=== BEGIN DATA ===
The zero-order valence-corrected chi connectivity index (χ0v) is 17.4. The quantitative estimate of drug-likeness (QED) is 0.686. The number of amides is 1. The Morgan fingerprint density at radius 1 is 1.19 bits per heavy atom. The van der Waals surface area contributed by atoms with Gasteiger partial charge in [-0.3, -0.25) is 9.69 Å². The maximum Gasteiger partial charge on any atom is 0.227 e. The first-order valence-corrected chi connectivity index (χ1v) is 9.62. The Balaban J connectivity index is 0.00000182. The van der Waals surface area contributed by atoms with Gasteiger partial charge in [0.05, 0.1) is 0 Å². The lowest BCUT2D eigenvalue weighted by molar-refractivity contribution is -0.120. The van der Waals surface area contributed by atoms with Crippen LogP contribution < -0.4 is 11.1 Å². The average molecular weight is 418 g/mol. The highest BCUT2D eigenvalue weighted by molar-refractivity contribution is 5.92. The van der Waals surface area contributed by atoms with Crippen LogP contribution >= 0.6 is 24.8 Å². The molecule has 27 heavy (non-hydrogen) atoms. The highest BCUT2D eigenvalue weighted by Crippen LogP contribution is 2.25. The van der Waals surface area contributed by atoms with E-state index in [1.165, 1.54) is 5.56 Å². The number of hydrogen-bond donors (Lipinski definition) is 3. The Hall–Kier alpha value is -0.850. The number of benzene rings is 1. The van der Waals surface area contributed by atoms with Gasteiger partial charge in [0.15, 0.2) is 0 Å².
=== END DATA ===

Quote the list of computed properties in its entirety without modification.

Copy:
The zero-order valence-corrected chi connectivity index (χ0v) is 17.4. The quantitative estimate of drug-likeness (QED) is 0.686. The number of amides is 1. The Morgan fingerprint density at radius 1 is 1.19 bits per heavy atom. The van der Waals surface area contributed by atoms with Gasteiger partial charge in [-0.3, -0.25) is 9.69 Å². The maximum Gasteiger partial charge on any atom is 0.227 e. The first-order valence-corrected chi connectivity index (χ1v) is 9.62. The Balaban J connectivity index is 0.00000182. The van der Waals surface area contributed by atoms with Gasteiger partial charge in [0.05, 0.1) is 0 Å². The lowest BCUT2D eigenvalue weighted by molar-refractivity contribution is -0.120. The van der Waals surface area contributed by atoms with Crippen LogP contribution < -0.4 is 11.1 Å². The average molecular weight is 418 g/mol. The highest BCUT2D eigenvalue weighted by molar-refractivity contribution is 5.92. The van der Waals surface area contributed by atoms with Crippen LogP contribution >= 0.6 is 24.8 Å². The molecule has 27 heavy (non-hydrogen) atoms. The highest BCUT2D eigenvalue weighted by Crippen LogP contribution is 2.25. The van der Waals surface area contributed by atoms with E-state index in [1.165, 1.54) is 5.56 Å². The number of hydrogen-bond donors (Lipinski definition) is 3. The Hall–Kier alpha value is -0.850. The number of benzene rings is 1. The van der Waals surface area contributed by atoms with Gasteiger partial charge in [0.15, 0.2) is 0 Å².